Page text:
Institutions are important in mitigating the extent to which shocks produce violent consequences, but their effectiveness is conditioned by the behavior of local and international leaders. Ostensibly perfect institutions may fail due to poor stewardship, while even imperfect ones can succeed at preventing violent escalation if local and international political leaders have sufficient political will.
While resistance to HCNM involvement is likely to increase in an era in which sovereignty concerns all too often trump concerns over human and minority rights, this does not make the institution of the HCNM itself irrelevant — on the contrary. I argue in this article that there are three areas in which the HCNM has a future role to play: monitoring, preventive quiet diplomacy, and policy transfer.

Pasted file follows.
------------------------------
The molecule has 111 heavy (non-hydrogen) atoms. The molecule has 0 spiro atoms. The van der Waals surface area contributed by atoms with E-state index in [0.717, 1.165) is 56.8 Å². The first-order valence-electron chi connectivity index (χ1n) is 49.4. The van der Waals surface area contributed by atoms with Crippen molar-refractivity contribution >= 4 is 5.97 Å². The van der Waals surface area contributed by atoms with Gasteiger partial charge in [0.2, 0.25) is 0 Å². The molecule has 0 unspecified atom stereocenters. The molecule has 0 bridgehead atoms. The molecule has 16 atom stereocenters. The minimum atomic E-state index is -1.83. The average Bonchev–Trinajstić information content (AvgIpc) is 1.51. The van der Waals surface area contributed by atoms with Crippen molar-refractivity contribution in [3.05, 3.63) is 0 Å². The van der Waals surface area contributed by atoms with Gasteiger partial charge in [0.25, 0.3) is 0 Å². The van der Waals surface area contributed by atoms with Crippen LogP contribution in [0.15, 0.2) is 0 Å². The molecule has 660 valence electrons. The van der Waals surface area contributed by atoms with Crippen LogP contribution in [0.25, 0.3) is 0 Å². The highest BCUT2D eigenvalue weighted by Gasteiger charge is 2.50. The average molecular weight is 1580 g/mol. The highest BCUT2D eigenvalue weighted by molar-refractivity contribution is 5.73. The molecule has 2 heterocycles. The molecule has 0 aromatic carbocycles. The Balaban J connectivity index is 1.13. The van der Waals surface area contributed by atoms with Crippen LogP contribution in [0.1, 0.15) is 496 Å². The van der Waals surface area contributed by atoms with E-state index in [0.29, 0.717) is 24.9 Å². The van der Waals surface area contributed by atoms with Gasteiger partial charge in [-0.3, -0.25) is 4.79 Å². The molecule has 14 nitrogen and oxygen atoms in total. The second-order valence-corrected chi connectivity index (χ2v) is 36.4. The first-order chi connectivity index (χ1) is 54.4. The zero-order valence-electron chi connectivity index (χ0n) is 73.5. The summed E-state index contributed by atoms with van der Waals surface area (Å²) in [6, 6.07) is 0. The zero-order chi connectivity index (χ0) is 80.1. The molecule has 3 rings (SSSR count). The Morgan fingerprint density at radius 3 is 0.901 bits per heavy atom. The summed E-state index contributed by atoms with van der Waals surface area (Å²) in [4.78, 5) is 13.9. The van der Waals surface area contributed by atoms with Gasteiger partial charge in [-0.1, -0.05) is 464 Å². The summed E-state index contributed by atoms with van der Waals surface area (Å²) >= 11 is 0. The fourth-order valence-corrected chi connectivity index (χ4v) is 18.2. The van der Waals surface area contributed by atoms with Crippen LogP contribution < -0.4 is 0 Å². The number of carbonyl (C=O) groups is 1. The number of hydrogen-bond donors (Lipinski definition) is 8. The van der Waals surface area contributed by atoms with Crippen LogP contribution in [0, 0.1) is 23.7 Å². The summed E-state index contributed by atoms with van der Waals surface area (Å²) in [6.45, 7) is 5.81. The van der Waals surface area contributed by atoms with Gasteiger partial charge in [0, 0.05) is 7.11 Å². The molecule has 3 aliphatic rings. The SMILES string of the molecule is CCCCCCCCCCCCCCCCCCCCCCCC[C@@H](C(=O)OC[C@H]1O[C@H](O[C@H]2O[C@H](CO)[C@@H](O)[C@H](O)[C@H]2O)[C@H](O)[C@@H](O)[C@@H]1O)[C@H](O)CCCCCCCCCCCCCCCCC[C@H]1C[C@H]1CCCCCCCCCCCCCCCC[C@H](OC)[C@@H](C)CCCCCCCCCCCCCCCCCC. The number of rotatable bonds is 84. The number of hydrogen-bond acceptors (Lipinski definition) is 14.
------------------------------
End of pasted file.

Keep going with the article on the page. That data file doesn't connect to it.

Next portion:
Assessing Regional and International Organizations’ Interventions in Civil Wars: Capabilities and Context
This special issue of Civil Wars on “Assessing Regional and International Organisations’ Interventions in Civil Wars: Capabilities and Context” includes a range of case studies on the United Nations, NATO, the European Union, the Shanghai Cooperation Organisation, the Organisation of the Islamic Conference, the African Union, and the Organisation of American States. Each case study features a presentation and analysis of empirical data in two dimensions: the organization’s general capabilities to carry out intervention in civil wars and, specific to one particular intervention, the conflict context in which it happened.